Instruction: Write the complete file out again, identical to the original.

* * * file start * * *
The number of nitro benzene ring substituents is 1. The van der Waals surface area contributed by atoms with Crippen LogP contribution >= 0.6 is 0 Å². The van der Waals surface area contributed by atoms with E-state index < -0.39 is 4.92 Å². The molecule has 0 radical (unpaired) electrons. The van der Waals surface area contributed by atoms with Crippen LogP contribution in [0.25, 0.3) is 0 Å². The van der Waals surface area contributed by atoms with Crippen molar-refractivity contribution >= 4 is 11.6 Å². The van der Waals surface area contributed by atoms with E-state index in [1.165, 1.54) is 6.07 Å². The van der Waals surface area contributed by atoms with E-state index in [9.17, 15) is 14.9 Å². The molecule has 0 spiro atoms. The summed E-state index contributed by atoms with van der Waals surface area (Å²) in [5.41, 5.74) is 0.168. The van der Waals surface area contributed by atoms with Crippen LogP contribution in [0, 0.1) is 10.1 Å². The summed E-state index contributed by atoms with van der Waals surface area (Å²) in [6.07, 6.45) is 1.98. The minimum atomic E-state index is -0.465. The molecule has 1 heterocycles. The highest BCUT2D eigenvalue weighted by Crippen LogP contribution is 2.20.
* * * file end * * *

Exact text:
The number of nitro benzene ring substituents is 1. The van der Waals surface area contributed by atoms with Crippen LogP contribution >= 0.6 is 0 Å². The van der Waals surface area contributed by atoms with E-state index < -0.39 is 4.92 Å². The molecule has 0 radical (unpaired) electrons. The van der Waals surface area contributed by atoms with Crippen LogP contribution in [0.25, 0.3) is 0 Å². The van der Waals surface area contributed by atoms with Crippen molar-refractivity contribution >= 4 is 11.6 Å². The van der Waals surface area contributed by atoms with E-state index in [1.165, 1.54) is 6.07 Å². The van der Waals surface area contributed by atoms with E-state index in [9.17, 15) is 14.9 Å². The molecule has 0 spiro atoms. The summed E-state index contributed by atoms with van der Waals surface area (Å²) in [5.41, 5.74) is 0.168. The van der Waals surface area contributed by atoms with Crippen LogP contribution in [0, 0.1) is 10.1 Å². The summed E-state index contributed by atoms with van der Waals surface area (Å²) in [6.07, 6.45) is 1.98. The minimum atomic E-state index is -0.465. The molecule has 1 heterocycles. The highest BCUT2D eigenvalue weighted by Crippen LogP contribution is 2.20.